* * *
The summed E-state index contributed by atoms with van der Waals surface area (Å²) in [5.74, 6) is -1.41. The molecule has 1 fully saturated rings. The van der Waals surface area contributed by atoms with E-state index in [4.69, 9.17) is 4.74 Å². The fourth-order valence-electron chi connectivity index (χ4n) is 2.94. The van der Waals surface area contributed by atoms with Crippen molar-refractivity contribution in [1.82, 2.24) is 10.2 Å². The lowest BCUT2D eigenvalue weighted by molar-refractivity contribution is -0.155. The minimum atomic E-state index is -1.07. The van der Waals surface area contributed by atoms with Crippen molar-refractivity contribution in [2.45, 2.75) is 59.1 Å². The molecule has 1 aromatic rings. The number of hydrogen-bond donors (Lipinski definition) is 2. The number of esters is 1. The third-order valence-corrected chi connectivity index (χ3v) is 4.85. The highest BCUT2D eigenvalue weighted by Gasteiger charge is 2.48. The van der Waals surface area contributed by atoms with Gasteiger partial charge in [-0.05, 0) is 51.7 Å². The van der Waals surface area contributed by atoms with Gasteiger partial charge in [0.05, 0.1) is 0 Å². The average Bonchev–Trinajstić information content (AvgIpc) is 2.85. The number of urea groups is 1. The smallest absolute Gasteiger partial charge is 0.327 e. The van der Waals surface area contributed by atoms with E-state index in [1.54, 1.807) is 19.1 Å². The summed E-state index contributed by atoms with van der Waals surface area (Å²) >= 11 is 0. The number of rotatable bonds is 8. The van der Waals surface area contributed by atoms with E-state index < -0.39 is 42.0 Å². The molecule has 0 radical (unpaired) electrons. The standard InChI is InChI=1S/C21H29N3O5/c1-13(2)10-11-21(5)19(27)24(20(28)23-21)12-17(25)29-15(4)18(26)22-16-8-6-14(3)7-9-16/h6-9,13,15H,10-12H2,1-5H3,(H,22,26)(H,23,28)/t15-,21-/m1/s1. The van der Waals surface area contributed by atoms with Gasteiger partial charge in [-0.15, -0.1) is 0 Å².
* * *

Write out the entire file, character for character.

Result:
The summed E-state index contributed by atoms with van der Waals surface area (Å²) in [5.74, 6) is -1.41. The molecule has 1 fully saturated rings. The van der Waals surface area contributed by atoms with E-state index in [4.69, 9.17) is 4.74 Å². The fourth-order valence-electron chi connectivity index (χ4n) is 2.94. The van der Waals surface area contributed by atoms with Crippen molar-refractivity contribution in [1.82, 2.24) is 10.2 Å². The lowest BCUT2D eigenvalue weighted by molar-refractivity contribution is -0.155. The minimum atomic E-state index is -1.07. The van der Waals surface area contributed by atoms with Crippen molar-refractivity contribution in [2.45, 2.75) is 59.1 Å². The molecule has 1 aromatic rings. The number of hydrogen-bond donors (Lipinski definition) is 2. The number of esters is 1. The third-order valence-corrected chi connectivity index (χ3v) is 4.85. The highest BCUT2D eigenvalue weighted by Gasteiger charge is 2.48. The van der Waals surface area contributed by atoms with Gasteiger partial charge in [-0.05, 0) is 51.7 Å². The van der Waals surface area contributed by atoms with Gasteiger partial charge in [0.05, 0.1) is 0 Å². The average Bonchev–Trinajstić information content (AvgIpc) is 2.85. The number of urea groups is 1. The smallest absolute Gasteiger partial charge is 0.327 e. The van der Waals surface area contributed by atoms with E-state index in [1.54, 1.807) is 19.1 Å². The summed E-state index contributed by atoms with van der Waals surface area (Å²) >= 11 is 0. The number of rotatable bonds is 8. The van der Waals surface area contributed by atoms with E-state index < -0.39 is 42.0 Å². The molecule has 0 radical (unpaired) electrons. The standard InChI is InChI=1S/C21H29N3O5/c1-13(2)10-11-21(5)19(27)24(20(28)23-21)12-17(25)29-15(4)18(26)22-16-8-6-14(3)7-9-16/h6-9,13,15H,10-12H2,1-5H3,(H,22,26)(H,23,28)/t15-,21-/m1/s1. The van der Waals surface area contributed by atoms with Gasteiger partial charge in [-0.15, -0.1) is 0 Å².